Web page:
(1) The petitioner is a Managing Director of a Company called Messra, Uplands Trading Company Limited, Brodlepet, Guntur. A complaint was filed before the Additional First Class Magistrate No. 1, Guntur, by the Assistant Commercial Tax Officer, Guntur, against the petitioner and other directors of the said company for failure to pay sales tax for the year 1948-49, an offence punishable under S. 15 (b), Madras General Sales Tax Act. The case against them was that the company exported groundnut oil through Messra. Raleigh Brothers, and in respect of that transaction, sales tax to the tune of Rs. 3285-6-3 was payable, that notice in form B demanding payment of the tax was served upon the petitioner, the Managing Director, on 16.3.1950, and that in spite of it, this amount was not paid within the time allowed.
(2) One of the defence put forward on behalf of the petitioner was that the company was not liable to pay the demanded as it was already collected from their agents, Messrs. Raleigh Brothers. The pleas raised on behalf of other accused are not material in this inquiry, as they have all been acquitted. This defence has been rejected as S. 16-A, Madras General Sales Tax Act, precluded an assessee from questioning the validity of the assessment in any criminal Court in any prosecution. In this view of the matter, he found the petitioner guilty of the offence charged and convicted and sentenced him to a find of Rs. 100/-, with two months simple imprisonment in default. Besides, there was a direction that the arrears of tax of Rs. 3285-6-3 should be recovered from him as if it were a fine. The other directors were acquitted as no notice of demand was served on them.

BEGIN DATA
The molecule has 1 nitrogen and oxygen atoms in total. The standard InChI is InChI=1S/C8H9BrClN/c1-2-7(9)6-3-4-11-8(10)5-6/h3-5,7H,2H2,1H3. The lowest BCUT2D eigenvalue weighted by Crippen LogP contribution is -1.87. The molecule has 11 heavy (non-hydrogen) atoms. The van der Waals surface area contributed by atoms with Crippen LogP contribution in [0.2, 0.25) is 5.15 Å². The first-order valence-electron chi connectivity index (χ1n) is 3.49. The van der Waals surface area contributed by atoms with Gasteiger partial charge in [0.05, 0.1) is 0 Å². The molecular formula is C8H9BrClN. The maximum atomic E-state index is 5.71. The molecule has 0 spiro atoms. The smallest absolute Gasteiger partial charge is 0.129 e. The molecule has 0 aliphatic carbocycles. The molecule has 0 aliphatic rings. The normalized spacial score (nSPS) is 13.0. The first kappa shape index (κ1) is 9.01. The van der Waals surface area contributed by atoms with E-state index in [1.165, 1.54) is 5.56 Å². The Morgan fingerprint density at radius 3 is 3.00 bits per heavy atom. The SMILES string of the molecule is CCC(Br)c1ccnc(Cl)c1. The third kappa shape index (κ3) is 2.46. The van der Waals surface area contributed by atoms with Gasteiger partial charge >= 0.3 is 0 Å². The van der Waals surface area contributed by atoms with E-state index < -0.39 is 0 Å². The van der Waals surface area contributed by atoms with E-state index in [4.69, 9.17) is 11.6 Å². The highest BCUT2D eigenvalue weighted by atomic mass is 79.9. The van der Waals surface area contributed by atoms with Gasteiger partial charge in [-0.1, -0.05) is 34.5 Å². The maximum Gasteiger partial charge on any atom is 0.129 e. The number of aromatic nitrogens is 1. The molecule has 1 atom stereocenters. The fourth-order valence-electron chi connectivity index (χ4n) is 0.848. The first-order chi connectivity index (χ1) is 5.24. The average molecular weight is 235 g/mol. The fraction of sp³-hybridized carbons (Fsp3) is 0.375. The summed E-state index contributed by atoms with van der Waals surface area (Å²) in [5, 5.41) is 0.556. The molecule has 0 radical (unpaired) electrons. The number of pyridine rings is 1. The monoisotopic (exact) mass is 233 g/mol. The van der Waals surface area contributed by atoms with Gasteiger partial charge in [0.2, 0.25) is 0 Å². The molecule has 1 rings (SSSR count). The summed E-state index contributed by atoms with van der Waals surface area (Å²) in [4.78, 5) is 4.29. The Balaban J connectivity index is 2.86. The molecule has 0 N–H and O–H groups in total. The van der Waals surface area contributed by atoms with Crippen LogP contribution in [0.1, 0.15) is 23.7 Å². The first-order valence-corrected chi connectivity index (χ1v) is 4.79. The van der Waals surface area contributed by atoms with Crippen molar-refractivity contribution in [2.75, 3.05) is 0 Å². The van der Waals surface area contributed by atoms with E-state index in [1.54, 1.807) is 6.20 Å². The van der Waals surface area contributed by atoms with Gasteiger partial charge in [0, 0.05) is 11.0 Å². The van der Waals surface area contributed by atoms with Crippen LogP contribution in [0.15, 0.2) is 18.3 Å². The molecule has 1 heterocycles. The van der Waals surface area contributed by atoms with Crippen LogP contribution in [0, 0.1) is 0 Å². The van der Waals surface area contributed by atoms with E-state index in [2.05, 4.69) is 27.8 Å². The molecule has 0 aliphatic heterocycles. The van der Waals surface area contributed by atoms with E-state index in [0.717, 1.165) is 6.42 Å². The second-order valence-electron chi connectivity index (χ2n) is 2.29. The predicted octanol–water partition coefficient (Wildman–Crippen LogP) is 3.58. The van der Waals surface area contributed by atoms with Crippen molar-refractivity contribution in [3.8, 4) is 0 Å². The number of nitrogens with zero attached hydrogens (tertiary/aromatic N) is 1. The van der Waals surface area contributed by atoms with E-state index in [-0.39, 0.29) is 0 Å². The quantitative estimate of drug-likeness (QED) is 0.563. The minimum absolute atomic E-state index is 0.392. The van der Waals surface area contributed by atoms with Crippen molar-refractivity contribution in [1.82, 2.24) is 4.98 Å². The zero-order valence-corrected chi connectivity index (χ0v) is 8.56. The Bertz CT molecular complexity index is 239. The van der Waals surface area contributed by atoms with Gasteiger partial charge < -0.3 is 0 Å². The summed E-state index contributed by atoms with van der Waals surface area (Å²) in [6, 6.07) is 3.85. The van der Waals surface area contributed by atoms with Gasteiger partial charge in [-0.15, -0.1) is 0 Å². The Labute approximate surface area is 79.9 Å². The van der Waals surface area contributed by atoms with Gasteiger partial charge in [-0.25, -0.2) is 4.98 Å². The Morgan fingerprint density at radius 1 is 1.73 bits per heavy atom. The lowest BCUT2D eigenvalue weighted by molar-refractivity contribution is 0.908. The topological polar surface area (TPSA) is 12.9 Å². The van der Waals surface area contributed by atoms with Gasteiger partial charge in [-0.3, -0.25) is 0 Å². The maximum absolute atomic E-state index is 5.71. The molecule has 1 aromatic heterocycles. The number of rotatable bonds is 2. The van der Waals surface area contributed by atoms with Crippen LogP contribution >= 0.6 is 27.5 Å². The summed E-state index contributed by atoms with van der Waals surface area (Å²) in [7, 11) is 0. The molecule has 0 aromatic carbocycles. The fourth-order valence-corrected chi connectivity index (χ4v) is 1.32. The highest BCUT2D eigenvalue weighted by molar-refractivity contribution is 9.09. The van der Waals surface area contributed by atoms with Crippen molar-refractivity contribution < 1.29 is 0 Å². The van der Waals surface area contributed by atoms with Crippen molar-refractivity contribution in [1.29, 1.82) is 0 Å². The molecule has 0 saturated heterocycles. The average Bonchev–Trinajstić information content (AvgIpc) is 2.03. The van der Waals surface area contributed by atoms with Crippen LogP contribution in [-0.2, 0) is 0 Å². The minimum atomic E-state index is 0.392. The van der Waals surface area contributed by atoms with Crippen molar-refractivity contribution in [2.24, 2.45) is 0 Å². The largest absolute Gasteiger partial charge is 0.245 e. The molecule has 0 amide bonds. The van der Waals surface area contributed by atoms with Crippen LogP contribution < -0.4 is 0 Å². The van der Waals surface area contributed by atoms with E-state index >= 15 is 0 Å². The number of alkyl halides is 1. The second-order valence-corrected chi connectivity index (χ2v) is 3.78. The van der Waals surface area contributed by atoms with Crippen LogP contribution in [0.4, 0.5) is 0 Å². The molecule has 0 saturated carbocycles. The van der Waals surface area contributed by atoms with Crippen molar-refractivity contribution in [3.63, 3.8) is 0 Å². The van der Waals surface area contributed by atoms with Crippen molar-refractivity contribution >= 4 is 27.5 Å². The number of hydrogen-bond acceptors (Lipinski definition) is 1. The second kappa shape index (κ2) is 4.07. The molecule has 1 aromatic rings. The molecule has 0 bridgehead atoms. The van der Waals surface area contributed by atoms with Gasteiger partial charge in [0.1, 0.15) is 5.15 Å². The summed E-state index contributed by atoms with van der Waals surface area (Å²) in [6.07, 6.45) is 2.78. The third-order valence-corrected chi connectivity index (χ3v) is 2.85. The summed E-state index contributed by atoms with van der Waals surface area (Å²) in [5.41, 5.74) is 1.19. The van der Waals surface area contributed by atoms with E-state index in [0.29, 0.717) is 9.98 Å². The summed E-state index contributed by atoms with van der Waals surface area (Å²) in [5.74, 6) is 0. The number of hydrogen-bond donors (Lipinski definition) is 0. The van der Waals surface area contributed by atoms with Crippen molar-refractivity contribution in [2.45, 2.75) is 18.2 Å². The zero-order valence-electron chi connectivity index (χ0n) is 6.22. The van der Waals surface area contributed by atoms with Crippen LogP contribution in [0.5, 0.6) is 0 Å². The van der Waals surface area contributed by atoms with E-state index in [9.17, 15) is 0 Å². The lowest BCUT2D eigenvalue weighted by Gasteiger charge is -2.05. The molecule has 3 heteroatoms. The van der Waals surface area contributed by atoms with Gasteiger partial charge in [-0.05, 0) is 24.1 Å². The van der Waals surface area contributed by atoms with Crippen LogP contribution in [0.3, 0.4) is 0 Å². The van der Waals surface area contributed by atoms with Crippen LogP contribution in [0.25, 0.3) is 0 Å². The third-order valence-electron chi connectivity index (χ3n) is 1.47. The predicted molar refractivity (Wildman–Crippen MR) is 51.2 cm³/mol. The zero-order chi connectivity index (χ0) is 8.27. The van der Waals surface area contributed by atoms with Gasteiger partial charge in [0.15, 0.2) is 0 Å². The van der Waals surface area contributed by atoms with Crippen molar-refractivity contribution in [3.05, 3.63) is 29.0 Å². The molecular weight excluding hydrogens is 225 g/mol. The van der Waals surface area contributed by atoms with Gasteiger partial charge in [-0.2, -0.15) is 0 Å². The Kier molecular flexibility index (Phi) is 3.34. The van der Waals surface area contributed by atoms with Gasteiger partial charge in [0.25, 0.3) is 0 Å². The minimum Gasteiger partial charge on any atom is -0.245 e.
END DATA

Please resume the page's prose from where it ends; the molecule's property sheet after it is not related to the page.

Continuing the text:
(3) The petitioner has not questioned his conviction under S. 1(b), Madras General Sales Tax Act, though the Andhra State Legislature while adopting this Act omitted S. 16-A. But he challenges the validity of the direction as regards the recovery of arrears of tax, as if it were a fine from him personally.